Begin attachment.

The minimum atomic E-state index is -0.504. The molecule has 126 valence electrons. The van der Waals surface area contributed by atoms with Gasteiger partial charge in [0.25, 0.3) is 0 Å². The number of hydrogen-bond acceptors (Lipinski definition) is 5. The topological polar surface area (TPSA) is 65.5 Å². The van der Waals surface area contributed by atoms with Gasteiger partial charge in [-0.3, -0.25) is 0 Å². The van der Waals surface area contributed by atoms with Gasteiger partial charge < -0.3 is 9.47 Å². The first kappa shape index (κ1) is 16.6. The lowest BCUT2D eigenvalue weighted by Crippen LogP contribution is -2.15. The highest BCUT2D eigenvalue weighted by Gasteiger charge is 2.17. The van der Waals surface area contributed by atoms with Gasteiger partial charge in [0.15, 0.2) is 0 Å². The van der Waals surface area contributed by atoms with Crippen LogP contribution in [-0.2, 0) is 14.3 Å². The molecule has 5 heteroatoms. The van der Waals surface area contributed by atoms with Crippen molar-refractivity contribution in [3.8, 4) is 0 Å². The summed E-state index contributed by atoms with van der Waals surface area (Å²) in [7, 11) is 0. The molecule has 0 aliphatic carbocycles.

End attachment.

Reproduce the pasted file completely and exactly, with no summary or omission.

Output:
The minimum atomic E-state index is -0.504. The molecule has 126 valence electrons. The van der Waals surface area contributed by atoms with Gasteiger partial charge in [0.25, 0.3) is 0 Å². The number of hydrogen-bond acceptors (Lipinski definition) is 5. The topological polar surface area (TPSA) is 65.5 Å². The van der Waals surface area contributed by atoms with Gasteiger partial charge in [-0.3, -0.25) is 0 Å². The van der Waals surface area contributed by atoms with Gasteiger partial charge < -0.3 is 9.47 Å². The first kappa shape index (κ1) is 16.6. The lowest BCUT2D eigenvalue weighted by Crippen LogP contribution is -2.15. The highest BCUT2D eigenvalue weighted by Gasteiger charge is 2.17. The van der Waals surface area contributed by atoms with Gasteiger partial charge in [0.15, 0.2) is 0 Å². The van der Waals surface area contributed by atoms with Crippen LogP contribution in [-0.2, 0) is 14.3 Å². The molecule has 5 heteroatoms. The van der Waals surface area contributed by atoms with Crippen molar-refractivity contribution in [3.8, 4) is 0 Å². The summed E-state index contributed by atoms with van der Waals surface area (Å²) in [7, 11) is 0. The molecule has 0 aliphatic carbocycles.